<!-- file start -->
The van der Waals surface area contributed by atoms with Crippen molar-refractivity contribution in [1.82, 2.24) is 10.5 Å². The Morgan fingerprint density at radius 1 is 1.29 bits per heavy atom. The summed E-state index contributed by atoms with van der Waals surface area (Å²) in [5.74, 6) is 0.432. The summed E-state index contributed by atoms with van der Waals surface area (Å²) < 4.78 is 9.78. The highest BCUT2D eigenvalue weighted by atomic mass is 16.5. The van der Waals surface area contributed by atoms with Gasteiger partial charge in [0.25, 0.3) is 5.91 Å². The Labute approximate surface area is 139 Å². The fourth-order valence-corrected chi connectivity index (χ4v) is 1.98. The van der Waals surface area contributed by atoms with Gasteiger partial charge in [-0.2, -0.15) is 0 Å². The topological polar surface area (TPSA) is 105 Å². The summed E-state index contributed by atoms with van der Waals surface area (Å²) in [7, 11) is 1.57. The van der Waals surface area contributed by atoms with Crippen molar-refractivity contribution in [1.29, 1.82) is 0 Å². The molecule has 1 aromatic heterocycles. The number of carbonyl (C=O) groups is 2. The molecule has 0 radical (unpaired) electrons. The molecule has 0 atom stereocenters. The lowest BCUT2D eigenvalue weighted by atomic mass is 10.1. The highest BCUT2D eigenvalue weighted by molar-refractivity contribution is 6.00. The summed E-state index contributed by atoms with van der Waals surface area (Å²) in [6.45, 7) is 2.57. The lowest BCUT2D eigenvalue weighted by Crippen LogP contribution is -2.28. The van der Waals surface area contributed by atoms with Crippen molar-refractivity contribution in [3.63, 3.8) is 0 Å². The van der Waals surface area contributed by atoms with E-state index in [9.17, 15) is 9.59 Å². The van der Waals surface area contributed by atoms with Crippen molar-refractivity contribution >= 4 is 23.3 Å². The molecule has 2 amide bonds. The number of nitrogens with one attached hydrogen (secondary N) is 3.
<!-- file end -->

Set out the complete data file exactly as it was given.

The van der Waals surface area contributed by atoms with Crippen molar-refractivity contribution in [1.82, 2.24) is 10.5 Å². The Morgan fingerprint density at radius 1 is 1.29 bits per heavy atom. The summed E-state index contributed by atoms with van der Waals surface area (Å²) in [5.74, 6) is 0.432. The summed E-state index contributed by atoms with van der Waals surface area (Å²) < 4.78 is 9.78. The highest BCUT2D eigenvalue weighted by atomic mass is 16.5. The van der Waals surface area contributed by atoms with Gasteiger partial charge in [0.25, 0.3) is 5.91 Å². The Labute approximate surface area is 139 Å². The fourth-order valence-corrected chi connectivity index (χ4v) is 1.98. The van der Waals surface area contributed by atoms with Gasteiger partial charge in [-0.2, -0.15) is 0 Å². The topological polar surface area (TPSA) is 105 Å². The summed E-state index contributed by atoms with van der Waals surface area (Å²) in [7, 11) is 1.57. The van der Waals surface area contributed by atoms with Crippen molar-refractivity contribution in [1.29, 1.82) is 0 Å². The molecule has 1 aromatic heterocycles. The number of carbonyl (C=O) groups is 2. The molecule has 0 radical (unpaired) electrons. The molecule has 0 atom stereocenters. The lowest BCUT2D eigenvalue weighted by atomic mass is 10.1. The highest BCUT2D eigenvalue weighted by molar-refractivity contribution is 6.00. The summed E-state index contributed by atoms with van der Waals surface area (Å²) in [6.45, 7) is 2.57. The lowest BCUT2D eigenvalue weighted by Crippen LogP contribution is -2.28. The van der Waals surface area contributed by atoms with Crippen molar-refractivity contribution in [3.63, 3.8) is 0 Å². The van der Waals surface area contributed by atoms with E-state index in [9.17, 15) is 9.59 Å². The van der Waals surface area contributed by atoms with Crippen molar-refractivity contribution >= 4 is 23.3 Å². The molecule has 2 amide bonds. The number of nitrogens with one attached hydrogen (secondary N) is 3.